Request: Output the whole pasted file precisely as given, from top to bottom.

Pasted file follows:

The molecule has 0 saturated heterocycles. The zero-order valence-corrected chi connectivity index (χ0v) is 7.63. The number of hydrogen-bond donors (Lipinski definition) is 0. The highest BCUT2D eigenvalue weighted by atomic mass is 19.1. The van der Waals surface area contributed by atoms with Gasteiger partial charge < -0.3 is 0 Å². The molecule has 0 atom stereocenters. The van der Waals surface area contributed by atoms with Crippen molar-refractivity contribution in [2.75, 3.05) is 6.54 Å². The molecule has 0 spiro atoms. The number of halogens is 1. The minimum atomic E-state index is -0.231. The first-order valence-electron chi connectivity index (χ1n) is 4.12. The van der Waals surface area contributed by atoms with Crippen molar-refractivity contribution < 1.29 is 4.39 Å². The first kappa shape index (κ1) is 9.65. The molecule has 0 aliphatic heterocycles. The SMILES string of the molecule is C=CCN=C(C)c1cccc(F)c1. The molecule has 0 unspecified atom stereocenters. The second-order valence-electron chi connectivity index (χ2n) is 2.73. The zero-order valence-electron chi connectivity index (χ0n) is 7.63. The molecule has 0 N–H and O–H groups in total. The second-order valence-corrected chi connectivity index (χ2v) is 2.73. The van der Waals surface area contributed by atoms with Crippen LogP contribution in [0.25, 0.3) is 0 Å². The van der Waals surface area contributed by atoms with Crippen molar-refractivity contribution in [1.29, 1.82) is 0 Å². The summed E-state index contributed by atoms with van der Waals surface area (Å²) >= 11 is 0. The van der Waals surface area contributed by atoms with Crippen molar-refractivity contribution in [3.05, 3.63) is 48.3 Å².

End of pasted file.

The molecule has 0 saturated heterocycles. The zero-order valence-corrected chi connectivity index (χ0v) is 7.63. The number of hydrogen-bond donors (Lipinski definition) is 0. The highest BCUT2D eigenvalue weighted by atomic mass is 19.1. The van der Waals surface area contributed by atoms with Gasteiger partial charge < -0.3 is 0 Å². The molecule has 0 atom stereocenters. The van der Waals surface area contributed by atoms with Crippen molar-refractivity contribution in [2.75, 3.05) is 6.54 Å². The molecule has 0 spiro atoms. The number of halogens is 1. The minimum atomic E-state index is -0.231. The first-order valence-electron chi connectivity index (χ1n) is 4.12. The van der Waals surface area contributed by atoms with Crippen molar-refractivity contribution < 1.29 is 4.39 Å². The first kappa shape index (κ1) is 9.65. The molecule has 0 aliphatic heterocycles. The SMILES string of the molecule is C=CCN=C(C)c1cccc(F)c1. The molecule has 0 unspecified atom stereocenters. The second-order valence-electron chi connectivity index (χ2n) is 2.73. The zero-order valence-electron chi connectivity index (χ0n) is 7.63. The molecule has 0 N–H and O–H groups in total. The second-order valence-corrected chi connectivity index (χ2v) is 2.73. The van der Waals surface area contributed by atoms with Crippen LogP contribution in [0.25, 0.3) is 0 Å². The van der Waals surface area contributed by atoms with Crippen molar-refractivity contribution in [1.29, 1.82) is 0 Å². The summed E-state index contributed by atoms with van der Waals surface area (Å²) >= 11 is 0. The van der Waals surface area contributed by atoms with Crippen molar-refractivity contribution in [3.05, 3.63) is 48.3 Å².